Is Royal Dutch Shell Plc More Likely To Double Than Anglo American plc Is To Halve?

Shell (LSE: DSB) is more likely to double than Anglo American (LSE: AAL), but Anglo is more likely to halve in value than Shell, in my view. Here’s why. 

Shell’s Break Fee/Dividend Ratio 

Some of this year’s largest takeover deals are at risk of falling apart — including Shell’s $70bn bid for UK rival BG,” The Financial Times reported this week. 

There have been all sort of rumours this week, really, and whilst I agree that Shell may encounter some difficulties to wrap up its acquisition of BG by early 2016, I have no inside information to share with you on this story. I know, however, that there’s a 1.6% break fee on the original value of the deal — that’s £750m ($1.2bn). 

The break fee is the amount that Shell will have to pay to BG if it decides to walk away.

Break fees could be as high as 10% of the value of any acquisition, so Shell would not pay much on an absolute basis, considering that BG was initially valued at over £45bn, but here’s my advice: think to the break free as a percentage of the total dividend that Shell paid last year.

A 13% Ratio: How Good Is That? 

Well, 13% is the number you are looking for!

Shell’s cash flow & capex profile is going to be pretty tight this year, and its projected free cash flow yield is 0.99%, according to my calculations, but it plummets to 0.14% if the break fee is deducted. 

Of course, Shell could use cash on hand ($26bn) to finance its dividends, but I doubt investors would perceive it as being a sign of solidness in its core operations. Just when commodity companies count the pennies, I also doubt that Shell would be happy to throw to waste $1.2bn, particularly because of the synergy potential that is being offered by BG.

You may not want to bet against the market now, and there are obvious risks with Shell, but its multiples and a few other elements point to upside of between 40% to 160% to the end of 2016, depending on different scenarios for oil prices. 

Anglo American

To take an informed decision about Anglo’s prospects, we just need to go through its latest trading update for the six months ended 30 June 2015.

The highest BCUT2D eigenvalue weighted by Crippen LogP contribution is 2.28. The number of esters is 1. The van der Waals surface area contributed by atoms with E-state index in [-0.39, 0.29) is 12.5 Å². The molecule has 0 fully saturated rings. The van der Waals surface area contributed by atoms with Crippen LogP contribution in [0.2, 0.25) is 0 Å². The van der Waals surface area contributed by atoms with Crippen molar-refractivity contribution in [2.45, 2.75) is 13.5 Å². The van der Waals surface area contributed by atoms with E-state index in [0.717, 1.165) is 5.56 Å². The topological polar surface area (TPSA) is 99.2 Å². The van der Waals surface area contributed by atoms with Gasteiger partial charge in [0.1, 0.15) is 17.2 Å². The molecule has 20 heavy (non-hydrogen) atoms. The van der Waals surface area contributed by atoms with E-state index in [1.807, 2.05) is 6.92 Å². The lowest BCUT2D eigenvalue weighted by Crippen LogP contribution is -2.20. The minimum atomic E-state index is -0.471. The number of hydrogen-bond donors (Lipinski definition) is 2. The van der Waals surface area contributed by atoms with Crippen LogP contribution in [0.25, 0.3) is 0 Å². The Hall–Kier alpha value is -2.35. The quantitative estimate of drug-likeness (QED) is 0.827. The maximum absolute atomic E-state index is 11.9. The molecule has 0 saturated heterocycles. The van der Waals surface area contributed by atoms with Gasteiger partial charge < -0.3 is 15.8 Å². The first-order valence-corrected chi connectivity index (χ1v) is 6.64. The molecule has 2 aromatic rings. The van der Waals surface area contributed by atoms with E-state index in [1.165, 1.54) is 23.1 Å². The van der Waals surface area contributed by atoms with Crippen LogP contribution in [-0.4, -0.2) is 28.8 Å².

Net debt (including related hedges) of $13.4bn was $625 million higher than in December 2014, and $1,9bn higher than at the end of June 2014. 

Net debt is the difference between cash and cash equivalents of $7bn (31 December 2014: $6.7bn) and gross debt including related derivatives of $20.5bn (31 December 2014: $19.6bn), as Anglo says.

The increase in Anglo’s net debt position was driven by capex of $2,1bn, the payment of dividends of $680m to shareholders and $196m to non-controlling interests, and interest payments of $456m — which was partially offset by cash generated from operating activities of $2.7bn.

So, Anglo is increasingly using debt to support its rising dividends (7.7% forward yield), but in doing so its net leverage could become problematic if the current turmoil doesn’t subside. This signals that a dividend cut could be around the corner, particularly if proceeds from divestments disappoint, just as it occurred this week with the sale of its copper mines in Chile. 

This is to say that you should not put your money in companies that simply may not be able to afford their dividends! How do you identify good dividends from bad dividend, though?

It takes time and experience, but our analysts have identified some of the rules that will help you in your investment strategy. They have also identified FTSE 100 and FTSE 250 value candidates that could deliver terrific returns!

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Alessandro Pasetti has no position in any shares mentioned. The Motley Fool UK has no position in any of the shares mentioned. We Fools don't all hold the same opinions, but we all believe that considering a diverse range of insights makes us better investors.